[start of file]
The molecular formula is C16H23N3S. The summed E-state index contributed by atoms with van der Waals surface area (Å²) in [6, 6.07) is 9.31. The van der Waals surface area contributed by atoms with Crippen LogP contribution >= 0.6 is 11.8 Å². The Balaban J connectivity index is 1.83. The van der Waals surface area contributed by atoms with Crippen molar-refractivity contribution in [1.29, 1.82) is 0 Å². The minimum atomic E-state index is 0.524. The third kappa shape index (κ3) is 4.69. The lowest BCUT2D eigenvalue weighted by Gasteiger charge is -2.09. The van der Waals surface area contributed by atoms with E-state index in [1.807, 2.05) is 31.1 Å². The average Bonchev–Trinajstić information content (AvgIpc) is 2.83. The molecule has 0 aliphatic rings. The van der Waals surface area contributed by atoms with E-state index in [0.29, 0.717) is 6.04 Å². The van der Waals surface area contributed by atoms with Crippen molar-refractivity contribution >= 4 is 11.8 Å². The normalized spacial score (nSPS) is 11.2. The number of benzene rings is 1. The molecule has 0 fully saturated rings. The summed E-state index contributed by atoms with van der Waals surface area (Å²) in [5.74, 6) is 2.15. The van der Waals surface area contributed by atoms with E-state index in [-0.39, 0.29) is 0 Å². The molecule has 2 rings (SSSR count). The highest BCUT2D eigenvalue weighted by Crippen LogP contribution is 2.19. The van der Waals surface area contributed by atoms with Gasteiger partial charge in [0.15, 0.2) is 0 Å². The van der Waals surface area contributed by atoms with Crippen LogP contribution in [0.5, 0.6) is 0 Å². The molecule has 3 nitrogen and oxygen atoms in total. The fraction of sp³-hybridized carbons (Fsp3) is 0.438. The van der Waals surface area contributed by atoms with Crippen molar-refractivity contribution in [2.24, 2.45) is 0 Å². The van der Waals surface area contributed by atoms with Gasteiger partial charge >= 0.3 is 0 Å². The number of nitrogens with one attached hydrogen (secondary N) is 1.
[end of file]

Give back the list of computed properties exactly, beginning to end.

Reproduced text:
The molecular formula is C16H23N3S. The summed E-state index contributed by atoms with van der Waals surface area (Å²) in [6, 6.07) is 9.31. The van der Waals surface area contributed by atoms with Crippen LogP contribution >= 0.6 is 11.8 Å². The Balaban J connectivity index is 1.83. The van der Waals surface area contributed by atoms with Crippen molar-refractivity contribution in [1.29, 1.82) is 0 Å². The minimum atomic E-state index is 0.524. The third kappa shape index (κ3) is 4.69. The lowest BCUT2D eigenvalue weighted by Gasteiger charge is -2.09. The van der Waals surface area contributed by atoms with E-state index in [1.807, 2.05) is 31.1 Å². The average Bonchev–Trinajstić information content (AvgIpc) is 2.83. The molecule has 0 aliphatic rings. The van der Waals surface area contributed by atoms with E-state index in [0.29, 0.717) is 6.04 Å². The van der Waals surface area contributed by atoms with Crippen molar-refractivity contribution >= 4 is 11.8 Å². The normalized spacial score (nSPS) is 11.2. The number of benzene rings is 1. The molecule has 0 fully saturated rings. The summed E-state index contributed by atoms with van der Waals surface area (Å²) in [5.74, 6) is 2.15. The van der Waals surface area contributed by atoms with E-state index in [-0.39, 0.29) is 0 Å². The molecule has 2 rings (SSSR count). The highest BCUT2D eigenvalue weighted by Crippen LogP contribution is 2.19. The van der Waals surface area contributed by atoms with Gasteiger partial charge in [0.15, 0.2) is 0 Å². The van der Waals surface area contributed by atoms with Crippen LogP contribution in [0.5, 0.6) is 0 Å². The molecule has 3 nitrogen and oxygen atoms in total. The fraction of sp³-hybridized carbons (Fsp3) is 0.438. The van der Waals surface area contributed by atoms with Crippen molar-refractivity contribution in [2.24, 2.45) is 0 Å². The van der Waals surface area contributed by atoms with Gasteiger partial charge >= 0.3 is 0 Å². The number of nitrogens with one attached hydrogen (secondary N) is 1.